Paul Gaugin’s The Yellow Christ
Griselda Pollock argued that for avant-garde art to be successful, or for an avant-garde/modern artist to more successfully stand-out, a three-fold path be followed: reference, deference, and difference. The gist of Pollock’s ideology is that an artist needs to be aware of the norm, utilize techniques of the ‘other’ (the norm’s opposition), and finally use that information to produce works of art that are different, and embody/celebrate that difference. There are a couple of ways that Gauguin’s Yellow Christ achieves this.
Yellow Christ is an avant-garde piece that uses subject matter familiar to the academic art world: landscape and religious themes (more specifically, Crucifixion). That’s not to say that this work is in the academic style. The avant-garde Impressionists sought to elevate the concept of an artist expressing original ideas and original thought, and here the face of Christ is thought to be a self-likeness of Gauguin himself. Here then, the symbol of Christ is not meant to evoke an image of self-sacrifice for human salvation, but rather a man being persecuted for revolutionary or original thought going against the majority of society. Gaugin, and other avant-garde artists of the time, felt persecuted (or at least shunned) by the bourgeoisie academic art world. By using subject matter familiar to his audience (the art community) he is “referencing” what he stands against: academic art institution. Next, he alludes to the current opposition (opposition of academic art) by utilizing the abstract (non-naturalistic) and expressive style of the current avant-garde. The large blocks of color create a flattened space much-like Bernard or Antequin (who exhibited with Gauguin) as do the bold outlines on the figures. I think that by using familiar subject matter, the differences between the academic and the avant-garde are more highlighted; like Marie Camille’s idea, the artist is providing an ideal future for the art world, kind of like “Look, this is how it should be done”.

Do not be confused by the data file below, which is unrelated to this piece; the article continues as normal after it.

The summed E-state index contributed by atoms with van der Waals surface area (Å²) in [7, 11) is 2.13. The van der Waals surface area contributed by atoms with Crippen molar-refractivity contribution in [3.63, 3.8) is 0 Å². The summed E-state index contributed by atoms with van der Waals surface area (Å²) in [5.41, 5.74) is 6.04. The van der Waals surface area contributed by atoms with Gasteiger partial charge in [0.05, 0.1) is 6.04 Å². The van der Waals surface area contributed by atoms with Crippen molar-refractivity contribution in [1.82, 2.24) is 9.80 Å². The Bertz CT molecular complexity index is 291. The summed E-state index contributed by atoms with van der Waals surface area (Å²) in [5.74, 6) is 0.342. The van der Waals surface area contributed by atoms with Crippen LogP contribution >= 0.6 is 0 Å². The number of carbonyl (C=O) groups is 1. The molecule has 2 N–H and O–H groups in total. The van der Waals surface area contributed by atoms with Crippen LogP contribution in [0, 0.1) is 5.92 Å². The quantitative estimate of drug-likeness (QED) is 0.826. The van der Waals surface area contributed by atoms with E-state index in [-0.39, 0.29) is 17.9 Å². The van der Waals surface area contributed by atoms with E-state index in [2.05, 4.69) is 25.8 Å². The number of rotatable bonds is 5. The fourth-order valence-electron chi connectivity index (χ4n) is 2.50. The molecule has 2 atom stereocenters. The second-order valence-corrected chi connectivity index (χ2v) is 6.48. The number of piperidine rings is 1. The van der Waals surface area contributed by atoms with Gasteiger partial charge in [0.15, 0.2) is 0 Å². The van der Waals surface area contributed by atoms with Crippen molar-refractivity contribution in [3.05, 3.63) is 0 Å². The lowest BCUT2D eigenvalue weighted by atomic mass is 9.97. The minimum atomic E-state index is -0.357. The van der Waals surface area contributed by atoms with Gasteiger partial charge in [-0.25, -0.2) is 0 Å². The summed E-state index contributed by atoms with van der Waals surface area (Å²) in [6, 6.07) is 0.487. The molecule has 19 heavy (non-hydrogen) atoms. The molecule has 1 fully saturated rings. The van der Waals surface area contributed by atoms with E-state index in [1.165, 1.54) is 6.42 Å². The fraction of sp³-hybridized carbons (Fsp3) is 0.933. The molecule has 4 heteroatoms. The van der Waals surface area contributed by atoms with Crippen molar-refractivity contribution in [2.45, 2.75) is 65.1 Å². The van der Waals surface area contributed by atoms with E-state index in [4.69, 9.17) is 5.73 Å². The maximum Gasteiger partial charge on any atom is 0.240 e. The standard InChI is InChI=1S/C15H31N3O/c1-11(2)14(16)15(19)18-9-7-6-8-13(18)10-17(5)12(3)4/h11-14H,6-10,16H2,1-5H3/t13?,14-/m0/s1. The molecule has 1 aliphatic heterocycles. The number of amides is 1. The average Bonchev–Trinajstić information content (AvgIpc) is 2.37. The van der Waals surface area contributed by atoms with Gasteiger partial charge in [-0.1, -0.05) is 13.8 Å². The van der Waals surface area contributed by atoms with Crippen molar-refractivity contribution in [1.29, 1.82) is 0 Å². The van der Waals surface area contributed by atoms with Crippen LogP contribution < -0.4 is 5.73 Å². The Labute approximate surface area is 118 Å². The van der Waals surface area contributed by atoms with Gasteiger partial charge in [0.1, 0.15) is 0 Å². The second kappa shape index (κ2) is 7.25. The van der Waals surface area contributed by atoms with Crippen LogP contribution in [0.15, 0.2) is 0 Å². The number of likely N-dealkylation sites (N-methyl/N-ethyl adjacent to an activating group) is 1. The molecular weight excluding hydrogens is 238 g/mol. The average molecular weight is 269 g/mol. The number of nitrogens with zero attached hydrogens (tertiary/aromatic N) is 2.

Gauguin was also captivated by the concept of the primitive, and this piece is no exception in pointing that out. The scene takes place in a rural setting (Brittany) and features women dressed in traditional clothing. To Gauguin, the people and town of Brittany were primitive. Seen outside of Gauguin’s self-indulgent, modern male artist lenses, the town of Brittany was not an especially primitive place, but nevertheless, he became fascinated with this town. For him, Brittany represented the opposite of the academic Impressionist’s Paris. This fascination with primitivism fits in with Pollock’s ideas. The Post-Impressionist’s identify the academic patrons of Paris’ Impressionism as the bourgeois, and in their attempt to seperate themselves from the demands and expectations of bourgeois patrons they seek refugee in rural, “primitive” locations. Whether done consciously or unconsciously, it is easy to see this black and white relationship the Post-Impressionists have with the academic Impressionists.